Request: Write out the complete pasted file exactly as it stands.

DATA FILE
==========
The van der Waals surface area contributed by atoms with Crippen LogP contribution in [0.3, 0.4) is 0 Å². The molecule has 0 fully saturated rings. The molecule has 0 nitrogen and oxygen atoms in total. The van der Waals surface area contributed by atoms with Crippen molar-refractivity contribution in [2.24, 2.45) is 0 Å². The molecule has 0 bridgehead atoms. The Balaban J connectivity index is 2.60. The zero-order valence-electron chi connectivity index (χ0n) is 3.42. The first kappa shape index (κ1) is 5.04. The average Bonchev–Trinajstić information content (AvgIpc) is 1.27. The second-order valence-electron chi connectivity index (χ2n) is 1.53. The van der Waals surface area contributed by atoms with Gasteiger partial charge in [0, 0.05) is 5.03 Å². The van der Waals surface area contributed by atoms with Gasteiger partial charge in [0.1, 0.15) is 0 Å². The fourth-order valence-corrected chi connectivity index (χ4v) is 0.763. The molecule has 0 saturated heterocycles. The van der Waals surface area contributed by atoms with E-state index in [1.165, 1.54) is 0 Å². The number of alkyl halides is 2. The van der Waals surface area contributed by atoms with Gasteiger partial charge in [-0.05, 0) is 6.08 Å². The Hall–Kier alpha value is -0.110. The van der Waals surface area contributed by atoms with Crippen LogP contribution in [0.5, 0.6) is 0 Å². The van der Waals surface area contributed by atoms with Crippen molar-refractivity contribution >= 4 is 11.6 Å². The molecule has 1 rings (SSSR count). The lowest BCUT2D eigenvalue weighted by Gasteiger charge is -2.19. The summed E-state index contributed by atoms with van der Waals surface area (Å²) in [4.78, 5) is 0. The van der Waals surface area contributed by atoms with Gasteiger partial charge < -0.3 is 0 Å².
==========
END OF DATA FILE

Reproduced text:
The van der Waals surface area contributed by atoms with Crippen LogP contribution in [0.3, 0.4) is 0 Å². The molecule has 0 fully saturated rings. The molecule has 0 nitrogen and oxygen atoms in total. The van der Waals surface area contributed by atoms with Crippen molar-refractivity contribution in [2.24, 2.45) is 0 Å². The molecule has 0 bridgehead atoms. The Balaban J connectivity index is 2.60. The zero-order valence-electron chi connectivity index (χ0n) is 3.42. The first kappa shape index (κ1) is 5.04. The average Bonchev–Trinajstić information content (AvgIpc) is 1.27. The second-order valence-electron chi connectivity index (χ2n) is 1.53. The van der Waals surface area contributed by atoms with Gasteiger partial charge in [0, 0.05) is 5.03 Å². The van der Waals surface area contributed by atoms with Gasteiger partial charge in [0.1, 0.15) is 0 Å². The fourth-order valence-corrected chi connectivity index (χ4v) is 0.763. The molecule has 0 saturated heterocycles. The van der Waals surface area contributed by atoms with E-state index in [1.165, 1.54) is 0 Å². The number of alkyl halides is 2. The van der Waals surface area contributed by atoms with Gasteiger partial charge in [-0.05, 0) is 6.08 Å². The Hall–Kier alpha value is -0.110. The van der Waals surface area contributed by atoms with Crippen LogP contribution in [0.5, 0.6) is 0 Å². The van der Waals surface area contributed by atoms with Crippen molar-refractivity contribution >= 4 is 11.6 Å². The molecule has 1 rings (SSSR count). The lowest BCUT2D eigenvalue weighted by Gasteiger charge is -2.19. The summed E-state index contributed by atoms with van der Waals surface area (Å²) in [4.78, 5) is 0. The van der Waals surface area contributed by atoms with Gasteiger partial charge < -0.3 is 0 Å².